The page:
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If you’re looking for the strongest of the strong female characters portrayed in a television show, but you don’t really want to listen to fake-sounding police officers or lawyers on regular American TV; you’d rather not watch latex-wearing superheroines; or you sleep through the regular roles given to women — well, fire up your Netflix account and prepare for “Sweet Home.”

This subtitled Korean show features female characters that are actually…characters! They’re interesting!

Casey Freeman - Colorado Daily - Popular to Contrary OpinionWithout spoiling too much of the show, these female badasses talk and make more points than the men. These strong, smart, funny and bold leaders take charge of the show while the men kind of just pee their pants (sometimes literally).

Most of the males only exist in “Sweet Home” as villains or for comic relief. Generally, they’re portrayed as giant dorks. In real life, as well as in this program, men obsess over video games, act cowardly, swoon, whine, booze and beat their wives. Unfortunately, this is still a thing in Korea.

“Sweet Home” displays how Gangnam people can really be. Many Americans just know “Gangnam” from the stupid song by Psy, but Gangnam is actually the ultra-rich district of Seoul. Imagine Mapleton Hill in Boulder, multiplied by 50 or so.

(Until I recommended a friend watch this, I forgot one thing: Duct tape in Korea is green. Why? I don’t know. Why is it gray in the U.S.A.?)

Not only does this show feature the best and coolest female parts on television that I’ve seen in years, but this series shows Seoul, South Korea, in a different light: crappily. Usually on film, Seoul is portrayed as glamorous. But in “Sweet Home,” there are apartments with broken door cameras, security guards sleep in their offices and giant mutant monsters eat the packages outside your door. Most other South Korean media would make you believe that stuff never actually happens.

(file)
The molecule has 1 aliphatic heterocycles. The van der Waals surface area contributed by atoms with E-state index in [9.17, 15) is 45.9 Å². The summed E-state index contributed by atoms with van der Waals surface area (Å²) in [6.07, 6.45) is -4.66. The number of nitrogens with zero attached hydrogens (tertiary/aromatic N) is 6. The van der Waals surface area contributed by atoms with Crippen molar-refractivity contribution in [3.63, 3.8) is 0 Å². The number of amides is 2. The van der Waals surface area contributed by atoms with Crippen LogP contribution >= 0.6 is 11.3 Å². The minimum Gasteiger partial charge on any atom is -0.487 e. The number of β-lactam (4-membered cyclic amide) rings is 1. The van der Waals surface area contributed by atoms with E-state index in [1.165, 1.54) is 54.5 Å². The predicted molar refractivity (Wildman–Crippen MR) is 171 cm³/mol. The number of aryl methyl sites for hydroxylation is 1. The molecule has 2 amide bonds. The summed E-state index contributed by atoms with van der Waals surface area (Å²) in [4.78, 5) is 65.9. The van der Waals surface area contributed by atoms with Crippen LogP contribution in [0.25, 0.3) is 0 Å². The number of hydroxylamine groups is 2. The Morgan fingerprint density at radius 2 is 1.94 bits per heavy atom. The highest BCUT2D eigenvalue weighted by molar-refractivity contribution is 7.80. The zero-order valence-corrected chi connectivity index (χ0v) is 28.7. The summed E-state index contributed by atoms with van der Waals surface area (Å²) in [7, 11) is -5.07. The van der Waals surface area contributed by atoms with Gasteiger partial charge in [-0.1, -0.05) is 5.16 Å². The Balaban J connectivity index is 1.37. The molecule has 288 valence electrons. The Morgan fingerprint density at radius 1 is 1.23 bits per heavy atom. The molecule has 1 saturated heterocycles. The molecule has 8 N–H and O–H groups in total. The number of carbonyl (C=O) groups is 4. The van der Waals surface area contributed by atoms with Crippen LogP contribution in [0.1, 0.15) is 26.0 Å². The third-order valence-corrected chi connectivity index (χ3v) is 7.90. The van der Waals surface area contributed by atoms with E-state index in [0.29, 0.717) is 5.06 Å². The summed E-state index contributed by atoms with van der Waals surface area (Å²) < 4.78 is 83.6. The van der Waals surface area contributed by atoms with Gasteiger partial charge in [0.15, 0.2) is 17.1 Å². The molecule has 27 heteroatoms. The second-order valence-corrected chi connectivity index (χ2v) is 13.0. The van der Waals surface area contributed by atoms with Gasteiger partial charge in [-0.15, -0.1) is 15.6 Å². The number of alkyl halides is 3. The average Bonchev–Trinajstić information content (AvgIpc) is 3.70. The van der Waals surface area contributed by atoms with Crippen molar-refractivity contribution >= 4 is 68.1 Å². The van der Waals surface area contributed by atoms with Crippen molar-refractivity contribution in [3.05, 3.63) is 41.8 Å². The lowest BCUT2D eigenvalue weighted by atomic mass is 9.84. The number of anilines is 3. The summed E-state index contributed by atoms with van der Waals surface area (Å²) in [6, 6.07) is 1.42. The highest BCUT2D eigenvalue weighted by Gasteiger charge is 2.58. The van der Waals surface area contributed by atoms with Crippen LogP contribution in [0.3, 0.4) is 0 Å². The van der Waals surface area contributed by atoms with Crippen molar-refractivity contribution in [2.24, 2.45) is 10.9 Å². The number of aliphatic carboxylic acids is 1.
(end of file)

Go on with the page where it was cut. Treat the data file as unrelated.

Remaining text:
And, yes, this is a show about weird violent monsters, but it isn’t actually as stupid as it sounds. Something happens and the end of the world comes (or maybe it’s just the end of Seoul) and monsters appear.

OK, yeah, it sounds pretty stupid. But give it about 15 good minutes and you’ll be hooked.

Originally, the only reason I watched “Sweet Home” is because I’m a teacher for elementary and middle-school children. The little girls swoon about the main male star Song Kang — who, because of this show’s popularity, unfortunately brought a type of mullet cut into popularity back to Korea. I thought I’d watch the show so I could be a cool teacher and we’d have something to talk about during class.

And…Whoa! No! This is not a show for children! There is a lot of violence. Bloody and disturbing violence. It’s brutal.

While I wouldn’t recommend it for anybody not ready for R-rated movies, I’d recommend it for anybody wanting a cool story, some good laughs, great characters — especially female characters — and unexpected everythings.